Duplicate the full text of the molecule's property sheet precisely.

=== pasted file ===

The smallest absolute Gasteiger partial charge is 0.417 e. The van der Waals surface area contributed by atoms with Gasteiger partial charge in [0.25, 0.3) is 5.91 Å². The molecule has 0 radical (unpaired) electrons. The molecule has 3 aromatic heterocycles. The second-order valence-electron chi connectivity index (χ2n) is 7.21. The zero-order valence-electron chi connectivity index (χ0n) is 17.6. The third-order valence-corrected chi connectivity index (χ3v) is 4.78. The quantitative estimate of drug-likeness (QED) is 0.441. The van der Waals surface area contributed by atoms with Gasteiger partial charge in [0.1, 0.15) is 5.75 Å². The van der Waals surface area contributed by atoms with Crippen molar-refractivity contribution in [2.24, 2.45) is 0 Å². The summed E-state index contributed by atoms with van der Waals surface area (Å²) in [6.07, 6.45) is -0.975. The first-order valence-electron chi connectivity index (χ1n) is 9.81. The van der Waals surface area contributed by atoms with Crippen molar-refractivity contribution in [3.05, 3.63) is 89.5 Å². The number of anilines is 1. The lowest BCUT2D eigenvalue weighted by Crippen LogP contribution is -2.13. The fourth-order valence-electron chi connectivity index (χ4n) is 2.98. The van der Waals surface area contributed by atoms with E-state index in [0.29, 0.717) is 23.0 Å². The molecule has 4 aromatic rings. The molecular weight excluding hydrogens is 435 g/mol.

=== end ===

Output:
The smallest absolute Gasteiger partial charge is 0.417 e. The van der Waals surface area contributed by atoms with Gasteiger partial charge in [0.25, 0.3) is 5.91 Å². The molecule has 0 radical (unpaired) electrons. The molecule has 3 aromatic heterocycles. The second-order valence-electron chi connectivity index (χ2n) is 7.21. The zero-order valence-electron chi connectivity index (χ0n) is 17.6. The third-order valence-corrected chi connectivity index (χ3v) is 4.78. The quantitative estimate of drug-likeness (QED) is 0.441. The van der Waals surface area contributed by atoms with Gasteiger partial charge in [0.1, 0.15) is 5.75 Å². The van der Waals surface area contributed by atoms with Crippen molar-refractivity contribution in [2.24, 2.45) is 0 Å². The summed E-state index contributed by atoms with van der Waals surface area (Å²) in [6.07, 6.45) is -0.975. The first-order valence-electron chi connectivity index (χ1n) is 9.81. The van der Waals surface area contributed by atoms with Crippen molar-refractivity contribution in [3.05, 3.63) is 89.5 Å². The number of anilines is 1. The lowest BCUT2D eigenvalue weighted by Crippen LogP contribution is -2.13. The fourth-order valence-electron chi connectivity index (χ4n) is 2.98. The van der Waals surface area contributed by atoms with E-state index in [0.29, 0.717) is 23.0 Å². The molecule has 4 aromatic rings. The molecular weight excluding hydrogens is 435 g/mol.